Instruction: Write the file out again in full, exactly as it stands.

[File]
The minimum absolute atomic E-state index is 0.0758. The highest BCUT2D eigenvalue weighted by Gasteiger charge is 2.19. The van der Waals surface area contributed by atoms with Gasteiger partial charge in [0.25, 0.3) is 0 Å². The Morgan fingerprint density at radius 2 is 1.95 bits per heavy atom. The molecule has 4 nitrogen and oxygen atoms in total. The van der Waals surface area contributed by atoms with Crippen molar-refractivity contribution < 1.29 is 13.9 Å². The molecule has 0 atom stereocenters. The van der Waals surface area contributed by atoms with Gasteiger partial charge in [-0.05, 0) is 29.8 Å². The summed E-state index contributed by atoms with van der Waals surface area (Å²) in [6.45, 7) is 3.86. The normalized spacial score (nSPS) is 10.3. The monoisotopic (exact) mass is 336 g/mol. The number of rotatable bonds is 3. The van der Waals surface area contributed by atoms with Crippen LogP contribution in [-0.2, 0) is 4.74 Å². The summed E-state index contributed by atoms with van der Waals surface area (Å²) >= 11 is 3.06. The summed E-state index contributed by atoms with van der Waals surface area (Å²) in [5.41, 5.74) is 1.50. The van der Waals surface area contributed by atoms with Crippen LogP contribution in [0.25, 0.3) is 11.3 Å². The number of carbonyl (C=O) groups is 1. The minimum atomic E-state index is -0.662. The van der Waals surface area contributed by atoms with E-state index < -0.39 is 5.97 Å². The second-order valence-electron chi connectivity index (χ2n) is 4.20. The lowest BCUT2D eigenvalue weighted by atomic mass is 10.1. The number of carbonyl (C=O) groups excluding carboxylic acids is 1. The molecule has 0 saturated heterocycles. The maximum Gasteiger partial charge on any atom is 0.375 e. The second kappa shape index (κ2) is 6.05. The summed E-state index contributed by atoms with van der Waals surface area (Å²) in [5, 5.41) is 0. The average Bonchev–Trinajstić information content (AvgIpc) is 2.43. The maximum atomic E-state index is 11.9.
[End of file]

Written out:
The minimum absolute atomic E-state index is 0.0758. The highest BCUT2D eigenvalue weighted by Gasteiger charge is 2.19. The van der Waals surface area contributed by atoms with Gasteiger partial charge in [0.25, 0.3) is 0 Å². The Morgan fingerprint density at radius 2 is 1.95 bits per heavy atom. The molecule has 4 nitrogen and oxygen atoms in total. The van der Waals surface area contributed by atoms with Crippen molar-refractivity contribution < 1.29 is 13.9 Å². The molecule has 0 atom stereocenters. The van der Waals surface area contributed by atoms with Gasteiger partial charge in [-0.05, 0) is 29.8 Å². The summed E-state index contributed by atoms with van der Waals surface area (Å²) in [6.45, 7) is 3.86. The normalized spacial score (nSPS) is 10.3. The monoisotopic (exact) mass is 336 g/mol. The number of rotatable bonds is 3. The van der Waals surface area contributed by atoms with Crippen LogP contribution in [-0.2, 0) is 4.74 Å². The summed E-state index contributed by atoms with van der Waals surface area (Å²) >= 11 is 3.06. The summed E-state index contributed by atoms with van der Waals surface area (Å²) in [5.41, 5.74) is 1.50. The van der Waals surface area contributed by atoms with Crippen LogP contribution in [0.25, 0.3) is 11.3 Å². The number of carbonyl (C=O) groups is 1. The minimum atomic E-state index is -0.662. The van der Waals surface area contributed by atoms with E-state index < -0.39 is 5.97 Å². The second-order valence-electron chi connectivity index (χ2n) is 4.20. The lowest BCUT2D eigenvalue weighted by atomic mass is 10.1. The number of carbonyl (C=O) groups excluding carboxylic acids is 1. The molecule has 0 saturated heterocycles. The maximum Gasteiger partial charge on any atom is 0.375 e. The second kappa shape index (κ2) is 6.05. The summed E-state index contributed by atoms with van der Waals surface area (Å²) in [5, 5.41) is 0. The average Bonchev–Trinajstić information content (AvgIpc) is 2.43. The maximum atomic E-state index is 11.9.